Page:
On this day of the release of Dr. Marguerite Rigoglioso’s new book, The Mystery Tradition of Miraculous Conception: Mary and the Lineage of Virgin Births, we are delighted to have this scholar and esoteric practitioner reveal a refreshing new view of the Virgin Mary for our coming times.
The Lynx & the Butterfly: Exploring the Esoteric Imagination with Leonard George – Fri 30th April (7-9pm EDT), Sat 1st May & Sun 2nd May (10am-1pm EDT) 2021
Defining the imagination is like grabbing the wind. Imagining is ambiguous, ambivalent, creative and subversive. Controlling others’ imaginations has long been a means of oppression; but fresh imaginings can bring liberation and healing.
In this session we enter the Wild. We follow the fault-lines between landscape and wilderness, tame and wild, civilised and savage, wildness and wasteland.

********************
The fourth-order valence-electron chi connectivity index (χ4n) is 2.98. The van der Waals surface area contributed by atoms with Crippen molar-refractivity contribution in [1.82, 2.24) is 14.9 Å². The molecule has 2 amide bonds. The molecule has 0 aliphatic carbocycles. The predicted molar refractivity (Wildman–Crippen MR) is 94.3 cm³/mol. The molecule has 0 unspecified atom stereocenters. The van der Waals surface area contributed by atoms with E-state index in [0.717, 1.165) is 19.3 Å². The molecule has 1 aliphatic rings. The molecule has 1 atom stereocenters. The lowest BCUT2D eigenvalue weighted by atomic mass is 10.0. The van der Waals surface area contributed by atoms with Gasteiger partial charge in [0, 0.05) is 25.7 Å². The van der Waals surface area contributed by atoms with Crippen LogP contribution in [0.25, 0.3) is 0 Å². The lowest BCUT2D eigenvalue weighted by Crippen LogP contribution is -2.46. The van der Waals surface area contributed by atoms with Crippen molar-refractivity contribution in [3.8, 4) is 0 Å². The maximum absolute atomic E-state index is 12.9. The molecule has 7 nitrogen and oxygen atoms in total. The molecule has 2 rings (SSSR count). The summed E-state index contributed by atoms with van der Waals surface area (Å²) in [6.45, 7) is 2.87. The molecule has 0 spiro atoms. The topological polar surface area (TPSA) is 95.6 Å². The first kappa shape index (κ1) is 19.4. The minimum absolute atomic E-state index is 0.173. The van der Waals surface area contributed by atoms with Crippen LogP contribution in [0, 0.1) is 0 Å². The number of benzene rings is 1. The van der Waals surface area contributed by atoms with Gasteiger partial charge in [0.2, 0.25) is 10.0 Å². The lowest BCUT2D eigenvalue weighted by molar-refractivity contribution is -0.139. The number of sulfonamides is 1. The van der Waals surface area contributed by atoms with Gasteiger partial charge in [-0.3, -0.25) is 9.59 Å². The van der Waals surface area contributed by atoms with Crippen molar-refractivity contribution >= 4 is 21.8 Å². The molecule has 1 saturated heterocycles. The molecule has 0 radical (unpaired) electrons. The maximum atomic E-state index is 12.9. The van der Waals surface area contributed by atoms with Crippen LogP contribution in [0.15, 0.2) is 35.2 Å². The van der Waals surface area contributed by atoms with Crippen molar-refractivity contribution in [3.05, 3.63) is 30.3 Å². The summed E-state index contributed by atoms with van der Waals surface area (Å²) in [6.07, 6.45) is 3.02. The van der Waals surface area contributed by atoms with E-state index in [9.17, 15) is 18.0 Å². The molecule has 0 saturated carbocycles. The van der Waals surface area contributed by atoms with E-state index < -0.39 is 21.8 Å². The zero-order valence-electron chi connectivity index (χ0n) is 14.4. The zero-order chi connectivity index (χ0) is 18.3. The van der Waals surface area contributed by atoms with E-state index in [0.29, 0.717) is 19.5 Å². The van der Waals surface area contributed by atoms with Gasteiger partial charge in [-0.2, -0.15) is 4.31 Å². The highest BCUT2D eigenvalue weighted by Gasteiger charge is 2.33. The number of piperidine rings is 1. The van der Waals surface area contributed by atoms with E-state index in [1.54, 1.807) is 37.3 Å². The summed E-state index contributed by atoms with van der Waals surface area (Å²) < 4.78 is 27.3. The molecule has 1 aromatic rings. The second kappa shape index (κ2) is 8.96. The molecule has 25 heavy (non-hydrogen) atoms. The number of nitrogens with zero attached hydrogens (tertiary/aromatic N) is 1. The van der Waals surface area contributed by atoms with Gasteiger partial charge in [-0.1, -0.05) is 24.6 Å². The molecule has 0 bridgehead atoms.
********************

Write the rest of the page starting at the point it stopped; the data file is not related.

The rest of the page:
In this course, Simão explores some of the core issues around dreaming and the relationship between the dreamer and her dreams. Each session focuses on a specific set of approaches to dreams, both religious and psychoanalytic, private and communal, creative and playful.
Dante’s Illumination: An Introduction to the Divine Comedy with Dr Mark Vernon via Zoom – 27 April 2021 – 6.30-8.00pm – £10
This year, 2021, is the 700th anniversary of the death of Dante, the author of the great Divine Comedy. It is a towering work in western spirituality, which can make it intimidating. That said, he lived in a time of turbulence, in which people felt they were losing their way, and he was clear he wrote for future generations, as well as his own. So what might he illuminate for us now?
The Jupiter-Saturn conjunction in Aquarius will take place on the Winter Solstice of 21 December 2020 but you don’t have to wait until then to see it.
This is just a test post advertising our test course
The Jupiter-Saturn Zeitgeist Conjunction by Maggie HydeAmongst the many planetary line-ups in 2020, one of the most important is the Jupiter-Saturn conjunction which falls just before Christmas on the actual day of the Winter Solstice, the longest night in the...